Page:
Foreclosures Rise 6 Percent Between Jan., Feb.
The foreclosure rate is up 30 percent over the level a year ago.
Nearly 291,000 homes across the country got at least one foreclosure-related notice last month, the Irvine, Calif.-based company said.
While foreclosures are highly concentrated in Western states and Florida, the problem has spread to Idaho, Illinois and Oregon as the U.S. recession deepens.
The rise in filings came despite temporary moratoriums by Fannie Mae and Freddie Mac, and major banks JPMorgan Chase, Morgan Stanley, Citigroup and Bank of America.
“The rate of foreclosure activity is increasing beyond the ability of even these types of moratoria to slow down,” Rick Sharga, senior vice president at RealtyTrac, told Reuters.
Last week, the Obama administration launched a massive foreclosure prevention program to encourage lenders to lower mortgage payments to affordable levels for borrowers. The administration has said the plan could help up to 4 million homeowners.
Two states contributing most to the increase were Florida and New York, where temporary bans on foreclosures ended.
Other states are moving to help families unable to pay their mortgages. On Wednesday, the Michigan House approved legislation that would give homeowners facing foreclosure a 90-day reprieve. The legislation now goes to Michigan’s Republican-led Senate, where its future is unclear.
Some banks have held off listing properties for sale even though the number of foreclosures continues to soar nationwide, Sharga told the Associated Press. There were around 700,000 such properties nationwide at the end of last year, making up a “shadow inventory” of unsold homes that could drag the housing crisis out even longer.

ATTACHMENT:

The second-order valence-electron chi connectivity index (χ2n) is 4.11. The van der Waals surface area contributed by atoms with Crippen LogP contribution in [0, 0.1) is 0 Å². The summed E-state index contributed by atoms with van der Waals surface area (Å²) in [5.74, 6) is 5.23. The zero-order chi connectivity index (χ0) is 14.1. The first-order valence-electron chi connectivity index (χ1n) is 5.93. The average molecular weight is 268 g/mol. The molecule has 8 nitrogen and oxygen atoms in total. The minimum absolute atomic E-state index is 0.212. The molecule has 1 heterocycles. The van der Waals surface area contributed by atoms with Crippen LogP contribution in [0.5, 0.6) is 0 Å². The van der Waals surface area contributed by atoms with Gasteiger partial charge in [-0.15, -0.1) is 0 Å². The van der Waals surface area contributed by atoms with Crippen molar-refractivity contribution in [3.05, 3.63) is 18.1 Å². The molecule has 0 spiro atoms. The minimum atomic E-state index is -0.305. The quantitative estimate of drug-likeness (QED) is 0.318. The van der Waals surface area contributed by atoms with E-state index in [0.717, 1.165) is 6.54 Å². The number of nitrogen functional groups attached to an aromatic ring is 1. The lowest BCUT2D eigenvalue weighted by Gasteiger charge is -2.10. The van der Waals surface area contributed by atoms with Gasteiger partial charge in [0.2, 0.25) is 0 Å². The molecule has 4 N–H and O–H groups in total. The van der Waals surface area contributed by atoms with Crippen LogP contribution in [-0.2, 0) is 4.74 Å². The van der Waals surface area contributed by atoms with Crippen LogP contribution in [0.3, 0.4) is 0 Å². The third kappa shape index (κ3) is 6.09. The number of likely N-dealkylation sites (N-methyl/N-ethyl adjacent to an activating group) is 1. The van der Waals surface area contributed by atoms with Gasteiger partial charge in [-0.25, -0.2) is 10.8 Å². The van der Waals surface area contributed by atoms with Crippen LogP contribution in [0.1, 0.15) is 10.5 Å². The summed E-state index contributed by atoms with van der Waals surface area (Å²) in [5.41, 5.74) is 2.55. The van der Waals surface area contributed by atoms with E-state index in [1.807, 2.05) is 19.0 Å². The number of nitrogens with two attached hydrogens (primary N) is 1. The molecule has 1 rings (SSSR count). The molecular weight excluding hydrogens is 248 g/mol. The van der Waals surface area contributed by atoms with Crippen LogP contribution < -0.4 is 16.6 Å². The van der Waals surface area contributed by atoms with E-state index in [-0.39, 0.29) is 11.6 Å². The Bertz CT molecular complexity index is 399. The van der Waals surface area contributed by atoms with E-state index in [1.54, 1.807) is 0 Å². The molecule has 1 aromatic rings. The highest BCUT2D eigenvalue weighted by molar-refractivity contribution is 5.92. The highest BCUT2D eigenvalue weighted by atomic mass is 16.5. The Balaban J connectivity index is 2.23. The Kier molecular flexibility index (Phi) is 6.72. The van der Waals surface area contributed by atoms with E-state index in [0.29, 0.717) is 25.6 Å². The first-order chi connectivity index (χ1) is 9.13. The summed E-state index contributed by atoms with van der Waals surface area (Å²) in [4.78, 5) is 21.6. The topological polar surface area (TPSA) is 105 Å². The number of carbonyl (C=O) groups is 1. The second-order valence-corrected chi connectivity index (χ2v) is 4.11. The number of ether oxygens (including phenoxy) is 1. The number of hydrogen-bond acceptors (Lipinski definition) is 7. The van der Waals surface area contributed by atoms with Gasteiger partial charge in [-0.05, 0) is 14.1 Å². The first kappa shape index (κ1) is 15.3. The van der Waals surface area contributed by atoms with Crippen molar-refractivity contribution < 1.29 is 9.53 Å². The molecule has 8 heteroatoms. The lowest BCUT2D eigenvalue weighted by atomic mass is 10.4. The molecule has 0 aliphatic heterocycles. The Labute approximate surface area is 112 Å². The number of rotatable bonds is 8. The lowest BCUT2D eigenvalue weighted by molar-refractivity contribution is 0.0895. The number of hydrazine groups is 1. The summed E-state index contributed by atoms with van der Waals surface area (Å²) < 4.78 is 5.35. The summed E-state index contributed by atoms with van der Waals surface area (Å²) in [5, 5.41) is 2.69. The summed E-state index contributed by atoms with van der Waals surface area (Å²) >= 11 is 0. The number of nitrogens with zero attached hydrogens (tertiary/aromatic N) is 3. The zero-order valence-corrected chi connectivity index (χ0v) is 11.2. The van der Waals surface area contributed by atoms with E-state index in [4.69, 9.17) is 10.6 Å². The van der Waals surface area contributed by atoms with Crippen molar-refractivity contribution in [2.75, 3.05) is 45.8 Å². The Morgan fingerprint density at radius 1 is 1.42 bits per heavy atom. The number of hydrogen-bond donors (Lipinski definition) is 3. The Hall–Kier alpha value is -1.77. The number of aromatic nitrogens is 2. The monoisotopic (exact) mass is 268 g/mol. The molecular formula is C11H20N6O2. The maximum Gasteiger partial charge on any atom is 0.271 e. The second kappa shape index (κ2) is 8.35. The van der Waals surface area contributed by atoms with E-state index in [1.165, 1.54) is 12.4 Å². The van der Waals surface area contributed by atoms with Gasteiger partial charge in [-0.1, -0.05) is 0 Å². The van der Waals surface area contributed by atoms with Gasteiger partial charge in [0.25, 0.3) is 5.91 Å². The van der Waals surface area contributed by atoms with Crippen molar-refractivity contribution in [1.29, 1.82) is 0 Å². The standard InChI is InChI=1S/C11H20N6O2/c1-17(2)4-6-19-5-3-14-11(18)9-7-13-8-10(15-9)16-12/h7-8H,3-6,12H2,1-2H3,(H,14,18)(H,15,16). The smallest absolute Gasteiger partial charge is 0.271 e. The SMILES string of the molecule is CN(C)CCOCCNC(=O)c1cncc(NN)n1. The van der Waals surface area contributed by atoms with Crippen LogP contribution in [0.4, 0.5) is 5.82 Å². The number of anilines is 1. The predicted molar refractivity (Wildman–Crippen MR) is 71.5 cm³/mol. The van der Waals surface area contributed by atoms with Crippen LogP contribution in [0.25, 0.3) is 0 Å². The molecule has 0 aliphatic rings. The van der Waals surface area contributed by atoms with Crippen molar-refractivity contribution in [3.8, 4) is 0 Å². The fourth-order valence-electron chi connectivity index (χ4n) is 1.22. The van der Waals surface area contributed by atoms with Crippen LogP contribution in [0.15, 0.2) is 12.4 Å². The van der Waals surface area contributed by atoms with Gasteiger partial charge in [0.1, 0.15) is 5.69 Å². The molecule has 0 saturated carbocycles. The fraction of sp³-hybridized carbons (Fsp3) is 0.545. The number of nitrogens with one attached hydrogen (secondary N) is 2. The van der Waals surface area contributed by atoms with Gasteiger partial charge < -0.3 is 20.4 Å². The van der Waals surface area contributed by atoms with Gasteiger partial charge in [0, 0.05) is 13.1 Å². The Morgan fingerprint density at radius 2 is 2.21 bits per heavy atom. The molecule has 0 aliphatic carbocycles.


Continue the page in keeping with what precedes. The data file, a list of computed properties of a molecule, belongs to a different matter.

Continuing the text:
“It’s going to take us longer than you might anticipate to burn through [the] inventory of distressed properties,” he said.
One in every 54 U.S. households with mortgages got at least one filing notice last year, suggesting various temporary state programs to slow the process had little lasting effect.
Home prices began to topple in 2006, preventing many homeowners from selling or refinancing. Prices have tumbled by more than 26 percent since peaking nearly three years ago, according to Standard & Poor’s/Case-Shiller indexes.
The RealtyTrac report said lenders repossessed more than 74,000 properties in February as the worst recession in decades, falling home values and stricter lending standards continue to sap the U.S. real estate market.
Nevada, California, Arizona, and Florida had the nation’s top foreclosure rates. In Nevada, one in every 70 homes received a foreclosure filing, while the number was one in every 147 in Arizona. Rounding out the top 10 were Idaho, Michigan, Illinois, Georgia, Oregon and Ohio.
Among metro areas, Las Vegas was first, with one in every 60 housing units receiving a foreclosure filing. It was followed by the Cape Coral-Fort Myers area in Florida and five California metropolitan areas: Stockton, Modesto, Merced, Riverside-San Bernardino and Bakersfield.